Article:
US East Coast returns to normal after blizzard
NEW YORK / WASHINGTON - Reuters
Workers clean snow at Times Square in New York on January 25, 2016. AFP PhotoMajor U.S. East Coast cities struggled yesterday to return to normal following a massive weekend blizzard that dropped about 60.96 centimeters of snow on cities including New York and Washington, while around 30 deaths were blamed on the snow storm.
Commuters faced delayed trains and buses and traffic was heavy heading into major metropolitan areas as many roads remained clogged with drifts of snow.
In Washington, the U.S. Office of Personnel Management said federal government offices were shut yesterday, while further north, the New York Stock Exchange and the city’s public schools were scheduled to open as usual.
At least 30 people have died from storm-related causes including traffic accidents and heart attacks while shoveling, with deaths reported in states stretching from Arkansas to New York.
Air travel remained seriously affected as some 1,390 U.S. flights were canceled on Jan. 25, with Newark Liberty International Airport, New York’s LaGuardia Airport and Washington Dulles International Airport the hardest hit, according to FlightAware.com.
More than 12,000 U.S. flights were slashed from Jan. 22 through Jan. 25, with some airlines cancelling flights into Jan. 26, FlightAware reported.
The blizzard was the second biggest snowstorm in New York City history, with 68 cm measured in Central Park by midnight on Jan. 23, shy of the record 68.3 cm set in 2006, the National Weather Service said.
The NWS said 57 cm fell in Washington at the National Zoo, and Baltimore-Washington International Airport notched a record 74.2 cm. The deepest regional total was 106.7 cm at Glengarry, West Virginia.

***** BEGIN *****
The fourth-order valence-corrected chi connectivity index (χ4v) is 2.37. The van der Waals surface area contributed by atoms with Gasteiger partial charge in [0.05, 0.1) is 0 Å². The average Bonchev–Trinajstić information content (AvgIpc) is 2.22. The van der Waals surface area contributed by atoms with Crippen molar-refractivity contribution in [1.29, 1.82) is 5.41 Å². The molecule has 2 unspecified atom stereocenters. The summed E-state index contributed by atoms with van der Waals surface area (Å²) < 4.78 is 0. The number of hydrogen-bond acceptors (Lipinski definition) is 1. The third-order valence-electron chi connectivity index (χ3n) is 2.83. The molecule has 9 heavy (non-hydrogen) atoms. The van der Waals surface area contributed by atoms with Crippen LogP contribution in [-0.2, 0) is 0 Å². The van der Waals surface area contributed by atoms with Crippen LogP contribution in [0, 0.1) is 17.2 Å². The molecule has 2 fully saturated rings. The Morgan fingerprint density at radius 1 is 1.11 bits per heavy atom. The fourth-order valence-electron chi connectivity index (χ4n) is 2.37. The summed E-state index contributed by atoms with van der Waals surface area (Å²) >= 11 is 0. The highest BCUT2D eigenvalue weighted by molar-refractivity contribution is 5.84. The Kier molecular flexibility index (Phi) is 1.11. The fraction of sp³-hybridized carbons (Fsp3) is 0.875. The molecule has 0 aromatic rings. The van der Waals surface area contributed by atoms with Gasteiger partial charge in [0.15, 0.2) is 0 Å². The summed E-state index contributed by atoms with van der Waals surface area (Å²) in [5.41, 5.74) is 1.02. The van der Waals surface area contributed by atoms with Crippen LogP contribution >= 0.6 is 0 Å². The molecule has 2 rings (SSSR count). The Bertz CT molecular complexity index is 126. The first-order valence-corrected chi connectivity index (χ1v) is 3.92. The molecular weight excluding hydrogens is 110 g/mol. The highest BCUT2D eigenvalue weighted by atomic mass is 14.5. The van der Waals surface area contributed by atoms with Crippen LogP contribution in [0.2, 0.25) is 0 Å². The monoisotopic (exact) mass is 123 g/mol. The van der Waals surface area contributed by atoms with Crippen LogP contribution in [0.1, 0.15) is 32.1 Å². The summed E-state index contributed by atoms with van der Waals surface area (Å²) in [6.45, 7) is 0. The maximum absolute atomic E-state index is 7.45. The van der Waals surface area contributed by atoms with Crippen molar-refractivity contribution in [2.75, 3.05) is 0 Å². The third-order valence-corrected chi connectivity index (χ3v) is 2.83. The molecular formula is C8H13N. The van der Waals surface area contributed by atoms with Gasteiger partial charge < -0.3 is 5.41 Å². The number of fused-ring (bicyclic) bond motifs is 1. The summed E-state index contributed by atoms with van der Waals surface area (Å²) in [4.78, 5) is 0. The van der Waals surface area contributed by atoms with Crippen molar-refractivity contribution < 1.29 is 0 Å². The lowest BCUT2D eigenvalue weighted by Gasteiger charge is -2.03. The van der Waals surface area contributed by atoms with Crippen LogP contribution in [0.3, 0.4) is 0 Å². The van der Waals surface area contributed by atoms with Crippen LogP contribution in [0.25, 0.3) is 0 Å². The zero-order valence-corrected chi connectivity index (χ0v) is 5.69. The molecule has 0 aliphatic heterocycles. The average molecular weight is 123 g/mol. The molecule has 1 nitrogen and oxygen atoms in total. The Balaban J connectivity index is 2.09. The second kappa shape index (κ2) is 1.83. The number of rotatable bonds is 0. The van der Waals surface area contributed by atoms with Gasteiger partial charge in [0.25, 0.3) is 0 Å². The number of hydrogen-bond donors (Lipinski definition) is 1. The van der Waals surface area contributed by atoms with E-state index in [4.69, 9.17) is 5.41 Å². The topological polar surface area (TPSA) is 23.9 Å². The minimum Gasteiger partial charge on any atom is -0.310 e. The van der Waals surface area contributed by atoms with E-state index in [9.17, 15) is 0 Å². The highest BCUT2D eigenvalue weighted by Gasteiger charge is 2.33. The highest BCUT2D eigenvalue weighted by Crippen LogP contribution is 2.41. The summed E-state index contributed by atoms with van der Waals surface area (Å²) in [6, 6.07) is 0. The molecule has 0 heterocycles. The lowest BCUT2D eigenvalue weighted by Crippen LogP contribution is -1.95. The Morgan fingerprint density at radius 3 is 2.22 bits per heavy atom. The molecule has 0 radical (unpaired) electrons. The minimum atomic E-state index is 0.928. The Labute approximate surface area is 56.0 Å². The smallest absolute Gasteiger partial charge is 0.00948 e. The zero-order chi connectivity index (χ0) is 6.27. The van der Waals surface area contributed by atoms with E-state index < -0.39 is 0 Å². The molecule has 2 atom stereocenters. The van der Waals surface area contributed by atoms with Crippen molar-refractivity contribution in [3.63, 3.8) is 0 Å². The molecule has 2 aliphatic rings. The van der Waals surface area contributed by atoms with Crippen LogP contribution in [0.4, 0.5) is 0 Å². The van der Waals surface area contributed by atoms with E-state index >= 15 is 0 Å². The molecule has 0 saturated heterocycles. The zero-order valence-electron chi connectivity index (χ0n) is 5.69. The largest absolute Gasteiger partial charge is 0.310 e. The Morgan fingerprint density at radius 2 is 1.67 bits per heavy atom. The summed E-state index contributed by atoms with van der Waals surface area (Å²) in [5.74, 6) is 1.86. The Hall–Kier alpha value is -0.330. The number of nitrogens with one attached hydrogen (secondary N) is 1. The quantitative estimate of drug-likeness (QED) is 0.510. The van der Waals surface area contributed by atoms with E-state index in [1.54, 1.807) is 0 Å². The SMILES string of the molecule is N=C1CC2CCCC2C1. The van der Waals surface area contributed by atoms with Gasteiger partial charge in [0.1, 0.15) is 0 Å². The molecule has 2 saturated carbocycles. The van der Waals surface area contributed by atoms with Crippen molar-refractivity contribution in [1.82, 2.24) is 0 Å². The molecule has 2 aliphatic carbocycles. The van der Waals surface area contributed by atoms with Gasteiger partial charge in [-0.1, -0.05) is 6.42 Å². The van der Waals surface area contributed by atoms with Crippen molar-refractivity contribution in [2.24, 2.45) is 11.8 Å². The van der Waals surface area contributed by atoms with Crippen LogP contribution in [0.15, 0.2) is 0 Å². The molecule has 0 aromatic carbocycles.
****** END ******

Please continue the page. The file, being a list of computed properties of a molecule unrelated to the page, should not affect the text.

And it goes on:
In the Washington suburb of Arlington, Virginia, on Jan. 25 the main thoroughfare leading into Washington was clear but virtually empty as secondary roads were clogged by slush and partly blocked by huge mounds of snow created by plowing.
Dozens waited for more than half an hour for the subway into downtown as limited metro service began.
“It’s beautiful to watch but impossible to get through,” said John Salmons, a 24-year-old designer who works at an architecture firm. “The main roads were fine it was just the secondary roads that were worst.”
Even with federal government offices officially closed, the Supreme Court was open for business, scheduled to issue rulings and act on pending appeals from the snowbound courthouse across from the U.S. Capitol building. In past storms, including hurricanes and blizzards, the court also remained open, even hearing oral arguments.
Cold snap hits east Asia
Meanwhile, unusually cold weather in eastern Asia has been blamed for more than 65 deaths, disrupted transportation and brought the first snow to a subtropical city in southern China in almost 50 years, the Associated Press reported.
Taiwan officials have blamed an unusually cold weather front for the deaths of at least 57 mostly elderly people in the greater Taipei area.
The cold snap was blamed in the deaths of 40 people in the capital, Taipei, while the neighboring New Taipei City attributed an additional 17 deaths to the cold weather. Strokes and hypothermia were among the causes of death in New Taipei City, officials there said.
The cold wave abruptly pushed temperatures to a 16-year low of 4 degrees Celsius in the subtropical capital where most homes lack central heating, causing heart trouble and shortness of breath for many of the victims, a city official said.
“In our experience, it’s not the actual temperature but the sudden drop that’s too sudden for people’s circulatory systems,” said a city spokesman who identified himself only by his surname, Chang.
A cold snap gripped Hong Kong on Jan. 24, with residents shivering as temperatures plunged to the lowest point in nearly 60 years and frost dusted the mountaintops of a city accustomed to a subtropical climate.